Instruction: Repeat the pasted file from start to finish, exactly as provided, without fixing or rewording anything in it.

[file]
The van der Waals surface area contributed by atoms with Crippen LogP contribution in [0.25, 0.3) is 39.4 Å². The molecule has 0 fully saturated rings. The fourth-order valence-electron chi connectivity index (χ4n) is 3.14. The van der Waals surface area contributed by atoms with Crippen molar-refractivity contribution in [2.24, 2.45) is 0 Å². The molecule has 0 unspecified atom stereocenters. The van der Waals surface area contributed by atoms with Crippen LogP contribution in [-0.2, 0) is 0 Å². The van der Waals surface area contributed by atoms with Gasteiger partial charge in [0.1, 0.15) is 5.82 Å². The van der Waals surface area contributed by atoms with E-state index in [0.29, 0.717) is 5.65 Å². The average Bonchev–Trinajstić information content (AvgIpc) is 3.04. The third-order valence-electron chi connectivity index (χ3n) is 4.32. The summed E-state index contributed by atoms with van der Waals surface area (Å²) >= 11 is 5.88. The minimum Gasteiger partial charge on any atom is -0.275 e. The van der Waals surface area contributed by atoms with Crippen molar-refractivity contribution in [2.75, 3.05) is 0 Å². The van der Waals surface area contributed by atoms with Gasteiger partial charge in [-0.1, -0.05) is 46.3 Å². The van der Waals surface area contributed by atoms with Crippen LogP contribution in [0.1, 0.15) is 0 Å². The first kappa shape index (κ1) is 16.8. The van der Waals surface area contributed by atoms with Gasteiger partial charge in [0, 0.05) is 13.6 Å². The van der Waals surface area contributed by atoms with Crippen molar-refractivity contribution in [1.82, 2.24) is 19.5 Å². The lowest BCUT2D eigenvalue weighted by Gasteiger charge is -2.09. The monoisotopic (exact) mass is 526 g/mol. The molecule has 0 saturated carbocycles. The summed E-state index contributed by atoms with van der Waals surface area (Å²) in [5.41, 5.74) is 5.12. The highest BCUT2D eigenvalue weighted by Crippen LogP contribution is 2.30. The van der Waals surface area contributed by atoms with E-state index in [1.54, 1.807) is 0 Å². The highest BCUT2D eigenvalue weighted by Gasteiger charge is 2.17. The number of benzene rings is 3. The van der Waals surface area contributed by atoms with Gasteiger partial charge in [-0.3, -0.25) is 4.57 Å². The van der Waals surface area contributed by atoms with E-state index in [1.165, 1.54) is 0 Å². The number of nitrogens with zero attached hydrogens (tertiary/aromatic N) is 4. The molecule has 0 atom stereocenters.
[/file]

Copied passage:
The van der Waals surface area contributed by atoms with Crippen LogP contribution in [0.25, 0.3) is 39.4 Å². The molecule has 0 fully saturated rings. The fourth-order valence-electron chi connectivity index (χ4n) is 3.14. The van der Waals surface area contributed by atoms with Crippen molar-refractivity contribution in [2.24, 2.45) is 0 Å². The molecule has 0 unspecified atom stereocenters. The van der Waals surface area contributed by atoms with Crippen LogP contribution in [-0.2, 0) is 0 Å². The van der Waals surface area contributed by atoms with Gasteiger partial charge in [0.1, 0.15) is 5.82 Å². The van der Waals surface area contributed by atoms with E-state index in [0.29, 0.717) is 5.65 Å². The average Bonchev–Trinajstić information content (AvgIpc) is 3.04. The third-order valence-electron chi connectivity index (χ3n) is 4.32. The summed E-state index contributed by atoms with van der Waals surface area (Å²) >= 11 is 5.88. The minimum Gasteiger partial charge on any atom is -0.275 e. The van der Waals surface area contributed by atoms with Crippen molar-refractivity contribution in [2.75, 3.05) is 0 Å². The van der Waals surface area contributed by atoms with Gasteiger partial charge in [-0.1, -0.05) is 46.3 Å². The van der Waals surface area contributed by atoms with Crippen LogP contribution in [0.1, 0.15) is 0 Å². The first kappa shape index (κ1) is 16.8. The van der Waals surface area contributed by atoms with Gasteiger partial charge in [0, 0.05) is 13.6 Å². The van der Waals surface area contributed by atoms with Crippen molar-refractivity contribution in [1.82, 2.24) is 19.5 Å². The lowest BCUT2D eigenvalue weighted by Gasteiger charge is -2.09. The monoisotopic (exact) mass is 526 g/mol. The molecule has 0 saturated carbocycles. The summed E-state index contributed by atoms with van der Waals surface area (Å²) in [5.41, 5.74) is 5.12. The highest BCUT2D eigenvalue weighted by Crippen LogP contribution is 2.30. The van der Waals surface area contributed by atoms with E-state index in [1.54, 1.807) is 0 Å². The highest BCUT2D eigenvalue weighted by Gasteiger charge is 2.17. The number of benzene rings is 3. The van der Waals surface area contributed by atoms with Gasteiger partial charge in [-0.3, -0.25) is 4.57 Å². The van der Waals surface area contributed by atoms with E-state index in [1.165, 1.54) is 0 Å². The number of nitrogens with zero attached hydrogens (tertiary/aromatic N) is 4. The molecule has 0 atom stereocenters.